Stephen King – The Gunslinger

I read this book years ago and, like many people, wasn’t too impressed. It’s short for a Stephen King book and doesn’t really give you an idea yet of how big a story is starting with the black man fleeing across the desert and the gunslinger following…

by Stephen King

published: New English Library 2003 (1982)
pages: 328
copy: paperback
series: The Dark Tower #1

my rating: 6,5/10

first sentence: The man in black fled across the desert, and the gunslinger followed.

In the first book of this brilliant series, Stephen King introduces readers to one of his most enigmatic heroes, Roland of Gilead, The Last Gunslinger. He is a haunting figure, a loner on a spellbinding journey into good and evil. In his desolate world, which frighteningly mirrors our own, Roland pursues The Man in Black, encounters an alluring woman named Alice, and begins a friendship with the Kid from Earth called Jake. Both grippingly realistic and eerily dreamlike, The Gunslinger leaves readers eagerly awaiting the next chapter.

From the very first sentence, I could feel that this was the beginning of a big, epic story. Even without the knowledge of six (by now seven) books to follow, you sense it between the lines, in the way Roland behaves and from the memories he shares. The desert is a rather empty place and the only thing we know about Roland in the beginning is that he needs to catch this man in black.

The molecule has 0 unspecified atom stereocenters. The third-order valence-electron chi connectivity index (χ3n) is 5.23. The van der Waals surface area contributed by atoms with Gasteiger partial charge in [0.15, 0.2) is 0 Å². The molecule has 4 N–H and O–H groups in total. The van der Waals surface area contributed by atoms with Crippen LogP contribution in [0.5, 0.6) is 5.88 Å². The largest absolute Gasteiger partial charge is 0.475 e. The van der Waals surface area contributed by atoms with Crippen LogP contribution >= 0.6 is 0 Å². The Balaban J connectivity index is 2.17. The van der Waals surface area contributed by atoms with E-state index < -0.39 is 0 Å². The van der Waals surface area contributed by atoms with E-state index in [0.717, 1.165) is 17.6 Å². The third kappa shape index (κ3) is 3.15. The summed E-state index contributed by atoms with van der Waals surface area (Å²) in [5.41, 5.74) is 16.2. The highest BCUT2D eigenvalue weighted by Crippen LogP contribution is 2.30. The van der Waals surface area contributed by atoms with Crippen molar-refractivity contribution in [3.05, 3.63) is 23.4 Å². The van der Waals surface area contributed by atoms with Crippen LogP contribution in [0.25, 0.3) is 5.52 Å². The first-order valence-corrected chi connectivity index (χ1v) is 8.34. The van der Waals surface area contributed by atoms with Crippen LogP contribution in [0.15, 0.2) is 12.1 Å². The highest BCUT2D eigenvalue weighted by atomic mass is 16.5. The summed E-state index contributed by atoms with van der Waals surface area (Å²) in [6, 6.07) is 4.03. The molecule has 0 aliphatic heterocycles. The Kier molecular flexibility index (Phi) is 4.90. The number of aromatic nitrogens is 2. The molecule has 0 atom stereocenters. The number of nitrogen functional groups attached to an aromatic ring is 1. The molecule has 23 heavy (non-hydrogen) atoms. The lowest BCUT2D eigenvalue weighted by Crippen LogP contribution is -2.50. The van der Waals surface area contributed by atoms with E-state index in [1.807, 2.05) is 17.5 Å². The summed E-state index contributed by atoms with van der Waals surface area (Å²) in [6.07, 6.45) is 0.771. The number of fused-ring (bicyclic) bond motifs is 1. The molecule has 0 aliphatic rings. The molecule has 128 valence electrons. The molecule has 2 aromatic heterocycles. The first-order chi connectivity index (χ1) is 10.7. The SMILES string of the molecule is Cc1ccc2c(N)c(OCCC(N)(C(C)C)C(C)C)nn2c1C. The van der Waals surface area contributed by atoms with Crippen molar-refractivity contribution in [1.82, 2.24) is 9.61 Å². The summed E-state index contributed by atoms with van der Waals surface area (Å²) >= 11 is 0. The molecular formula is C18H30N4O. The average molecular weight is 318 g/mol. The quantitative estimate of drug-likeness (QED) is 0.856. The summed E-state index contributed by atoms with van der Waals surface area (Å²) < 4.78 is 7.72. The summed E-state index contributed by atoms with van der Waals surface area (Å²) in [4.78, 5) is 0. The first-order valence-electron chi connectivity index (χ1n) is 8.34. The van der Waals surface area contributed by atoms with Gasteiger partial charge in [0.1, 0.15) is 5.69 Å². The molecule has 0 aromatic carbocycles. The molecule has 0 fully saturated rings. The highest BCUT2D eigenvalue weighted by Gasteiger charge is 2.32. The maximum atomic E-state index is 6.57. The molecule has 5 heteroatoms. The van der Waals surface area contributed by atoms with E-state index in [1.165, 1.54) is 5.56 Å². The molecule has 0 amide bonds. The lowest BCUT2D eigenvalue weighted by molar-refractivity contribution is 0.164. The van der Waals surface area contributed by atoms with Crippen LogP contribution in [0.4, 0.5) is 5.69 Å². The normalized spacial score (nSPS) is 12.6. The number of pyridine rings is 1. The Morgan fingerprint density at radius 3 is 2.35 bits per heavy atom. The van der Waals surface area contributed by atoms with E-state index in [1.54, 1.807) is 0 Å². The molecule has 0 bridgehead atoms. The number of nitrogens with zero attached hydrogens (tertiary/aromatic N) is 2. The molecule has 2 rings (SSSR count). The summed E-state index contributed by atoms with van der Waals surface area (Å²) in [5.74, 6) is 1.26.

As plot goes, I didn’t like this book too much. Stephen King delivers his usual very short chapters – sometimes even just one line – which keeps you going more easily, but the lack of things happenening made this a surprisingly hard read to me. I think now that I’ve read a few more volumes in the series, I’d love to go back and revisit the beginning. But being thrown into that universe, not really knowing what is going on, where we are, who the hell Roland is anyway and why he’s so obsessed with the Tower, made it hard for me to be engaged in the story.

That said, Stephen King’s style (and I sound like a broken record here) leaves nothing to be desired. He finds the right balance between descriptions and the characters’ inner conflict, of dialogue and action. Not everybody likes short chapters, I find they keep me reading faster and longer. If you know that the chapter will end very soon, you’re more likely to push through those few pages, only to find that something really awesome happened – which sends you right into the next chapter.